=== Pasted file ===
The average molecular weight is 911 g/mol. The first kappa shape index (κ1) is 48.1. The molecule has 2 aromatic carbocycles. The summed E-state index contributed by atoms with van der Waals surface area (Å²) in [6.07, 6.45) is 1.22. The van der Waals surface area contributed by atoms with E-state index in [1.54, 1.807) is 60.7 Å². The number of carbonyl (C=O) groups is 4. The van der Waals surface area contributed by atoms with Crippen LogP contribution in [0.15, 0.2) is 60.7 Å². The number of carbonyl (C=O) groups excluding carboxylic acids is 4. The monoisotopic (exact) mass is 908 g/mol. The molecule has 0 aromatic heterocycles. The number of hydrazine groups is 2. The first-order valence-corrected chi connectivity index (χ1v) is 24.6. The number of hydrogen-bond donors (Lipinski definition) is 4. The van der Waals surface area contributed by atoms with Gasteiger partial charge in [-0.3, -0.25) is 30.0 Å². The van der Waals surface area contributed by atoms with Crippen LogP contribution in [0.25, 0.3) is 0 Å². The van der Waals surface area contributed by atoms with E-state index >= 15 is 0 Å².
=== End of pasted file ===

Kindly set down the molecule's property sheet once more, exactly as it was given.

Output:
The average molecular weight is 911 g/mol. The first kappa shape index (κ1) is 48.1. The molecule has 2 aromatic carbocycles. The summed E-state index contributed by atoms with van der Waals surface area (Å²) in [6.07, 6.45) is 1.22. The van der Waals surface area contributed by atoms with E-state index in [1.54, 1.807) is 60.7 Å². The number of carbonyl (C=O) groups is 4. The van der Waals surface area contributed by atoms with Crippen LogP contribution in [0.15, 0.2) is 60.7 Å². The number of carbonyl (C=O) groups excluding carboxylic acids is 4. The monoisotopic (exact) mass is 908 g/mol. The molecule has 0 aromatic heterocycles. The number of hydrazine groups is 2. The first-order valence-corrected chi connectivity index (χ1v) is 24.6. The number of hydrogen-bond donors (Lipinski definition) is 4. The van der Waals surface area contributed by atoms with Gasteiger partial charge in [-0.3, -0.25) is 30.0 Å². The van der Waals surface area contributed by atoms with Crippen LogP contribution in [0.25, 0.3) is 0 Å². The van der Waals surface area contributed by atoms with E-state index >= 15 is 0 Å².